Simon Fisher

Director
Max Planck Institute for Psycholinguistics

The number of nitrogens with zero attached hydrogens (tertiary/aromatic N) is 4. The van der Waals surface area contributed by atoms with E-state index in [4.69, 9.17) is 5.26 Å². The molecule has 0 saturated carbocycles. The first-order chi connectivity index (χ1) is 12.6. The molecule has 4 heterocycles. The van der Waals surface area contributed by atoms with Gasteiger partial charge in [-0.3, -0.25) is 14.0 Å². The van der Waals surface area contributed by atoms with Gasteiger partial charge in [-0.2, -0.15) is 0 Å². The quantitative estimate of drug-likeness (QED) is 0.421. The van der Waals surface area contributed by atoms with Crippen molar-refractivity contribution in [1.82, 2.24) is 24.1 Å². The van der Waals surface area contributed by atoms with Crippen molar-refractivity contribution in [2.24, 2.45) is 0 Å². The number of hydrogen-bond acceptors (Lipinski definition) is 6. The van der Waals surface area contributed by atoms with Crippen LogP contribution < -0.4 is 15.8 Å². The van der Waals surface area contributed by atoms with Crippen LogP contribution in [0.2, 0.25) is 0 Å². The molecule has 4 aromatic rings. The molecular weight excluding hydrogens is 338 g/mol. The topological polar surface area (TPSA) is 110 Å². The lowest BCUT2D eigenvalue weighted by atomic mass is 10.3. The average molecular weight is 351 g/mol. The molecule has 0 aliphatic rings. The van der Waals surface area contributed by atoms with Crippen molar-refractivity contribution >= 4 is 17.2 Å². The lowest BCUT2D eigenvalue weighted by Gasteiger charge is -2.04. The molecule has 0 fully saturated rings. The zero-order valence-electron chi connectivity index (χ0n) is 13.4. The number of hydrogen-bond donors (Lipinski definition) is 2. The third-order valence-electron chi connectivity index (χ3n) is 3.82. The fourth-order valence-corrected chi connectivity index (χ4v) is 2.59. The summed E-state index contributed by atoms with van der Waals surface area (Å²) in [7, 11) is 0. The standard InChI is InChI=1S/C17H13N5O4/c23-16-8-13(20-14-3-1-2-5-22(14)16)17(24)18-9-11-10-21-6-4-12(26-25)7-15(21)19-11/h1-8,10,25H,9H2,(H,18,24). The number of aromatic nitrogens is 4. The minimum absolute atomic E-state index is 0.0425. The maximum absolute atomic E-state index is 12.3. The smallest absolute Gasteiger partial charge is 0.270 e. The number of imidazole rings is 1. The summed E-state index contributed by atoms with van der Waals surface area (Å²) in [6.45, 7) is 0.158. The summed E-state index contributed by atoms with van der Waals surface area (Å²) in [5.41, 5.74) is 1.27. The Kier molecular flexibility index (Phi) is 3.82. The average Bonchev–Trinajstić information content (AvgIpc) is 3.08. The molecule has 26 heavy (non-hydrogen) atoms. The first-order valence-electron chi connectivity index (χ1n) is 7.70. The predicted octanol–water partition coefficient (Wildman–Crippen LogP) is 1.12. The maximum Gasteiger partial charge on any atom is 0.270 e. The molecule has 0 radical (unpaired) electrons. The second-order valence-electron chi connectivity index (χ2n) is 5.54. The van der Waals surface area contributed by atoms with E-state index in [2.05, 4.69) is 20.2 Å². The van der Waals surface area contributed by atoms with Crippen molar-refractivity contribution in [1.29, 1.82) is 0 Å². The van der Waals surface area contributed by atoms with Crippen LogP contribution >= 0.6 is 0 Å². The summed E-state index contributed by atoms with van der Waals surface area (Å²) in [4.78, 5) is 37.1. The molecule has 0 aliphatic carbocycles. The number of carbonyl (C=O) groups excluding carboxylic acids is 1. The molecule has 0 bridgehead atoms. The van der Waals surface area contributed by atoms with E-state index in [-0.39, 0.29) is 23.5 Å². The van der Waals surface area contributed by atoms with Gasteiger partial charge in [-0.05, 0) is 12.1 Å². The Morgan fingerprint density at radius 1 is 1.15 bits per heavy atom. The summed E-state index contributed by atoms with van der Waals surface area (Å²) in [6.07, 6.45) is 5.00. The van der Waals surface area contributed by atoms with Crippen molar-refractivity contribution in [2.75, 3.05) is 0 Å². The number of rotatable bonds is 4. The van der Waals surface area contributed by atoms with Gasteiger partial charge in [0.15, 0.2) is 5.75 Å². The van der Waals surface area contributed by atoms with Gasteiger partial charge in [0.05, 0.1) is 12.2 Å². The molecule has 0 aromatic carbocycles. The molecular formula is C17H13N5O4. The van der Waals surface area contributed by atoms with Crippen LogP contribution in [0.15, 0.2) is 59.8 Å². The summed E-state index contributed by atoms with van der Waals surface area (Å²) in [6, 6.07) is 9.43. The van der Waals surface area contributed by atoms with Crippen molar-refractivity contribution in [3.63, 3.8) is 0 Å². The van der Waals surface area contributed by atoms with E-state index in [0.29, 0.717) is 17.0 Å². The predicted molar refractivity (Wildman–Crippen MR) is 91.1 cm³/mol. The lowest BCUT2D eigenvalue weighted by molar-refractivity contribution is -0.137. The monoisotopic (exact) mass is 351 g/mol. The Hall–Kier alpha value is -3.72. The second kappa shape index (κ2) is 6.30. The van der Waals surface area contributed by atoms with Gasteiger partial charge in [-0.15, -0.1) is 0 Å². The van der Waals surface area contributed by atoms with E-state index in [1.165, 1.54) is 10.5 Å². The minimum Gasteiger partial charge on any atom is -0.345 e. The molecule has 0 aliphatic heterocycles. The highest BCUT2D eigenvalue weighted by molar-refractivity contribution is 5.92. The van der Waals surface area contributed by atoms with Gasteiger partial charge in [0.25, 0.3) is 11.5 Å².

Simon E. Fisher is director of the Max Planck Institute for Psycholinguistics and Professor of Language and Genetics at the Donders Institute for Brain, Cognition and Behaviour in Nijmegen, the Netherlands. He is also an honorary research fellow at the Wellcome Trust Centre for Human Genetics (WTCHG) in Oxford, UK. Simon obtained his Natural Sciences degree at Trinity Hall, Cambridge University, followed by a DPhil at the Genetics Unit of the Biochemistry Department, Oxford University. For his postdoctoral research he joined Prof. Anthony Monaco’s group at the WTCHG in Oxford, and worked on identifying genetic factors that contribute to developmental disorders such as dyslexia and speech and language impairments. During this time he and his colleagues identified FOXP2, the first case of a gene mutated in speech and language impairment. In 2002, Simon was awarded with a Royal Society Research Fellowship and became head of his own laboratory at the WTCHG, where he used state-of-the-art methods to uncover how language-related genes influence the brain. From 2007-10 Simon was also the Isobel Laing Fellow in Biomedical Sciences at Oriel College, Oxford, where he taught Biochemistry and Medical Genetics. In 2010 he was appointed director of a new department specifically devoted to “Language and Genetics” at the Max Planck Institute in Nijmegen. Simon is author of over 75 journal articles, including peer-reviewed research in Nature, Nature Genetics, New England Journal of Medicine, Cell, Current Biology and American Journal of Human Genetics, and review articles in Nature Reviews Genetics, Nature Reviews Neuroscience, Annual Review of Neuroscience, Trends in Genetics and Trends in Cognitive Sciences. He has an h-index of 41. Simon is frequently invited to talk at leading international conferences across a diverse range of fields, and has also spoken to school, student and public audiences on a number of occasions. His research has a strong interdisciplinary remit, integrating data from genetics and genomics, psychology, neuroscience, developmental biology and evolutionary anthropology. Simon is an elected fellow of the Society of Biology, and his awards include the Francis Crick Prize Lecture in 2008, and the inaugural Eric Kandel Young Neuroscientists Prize in 2009.

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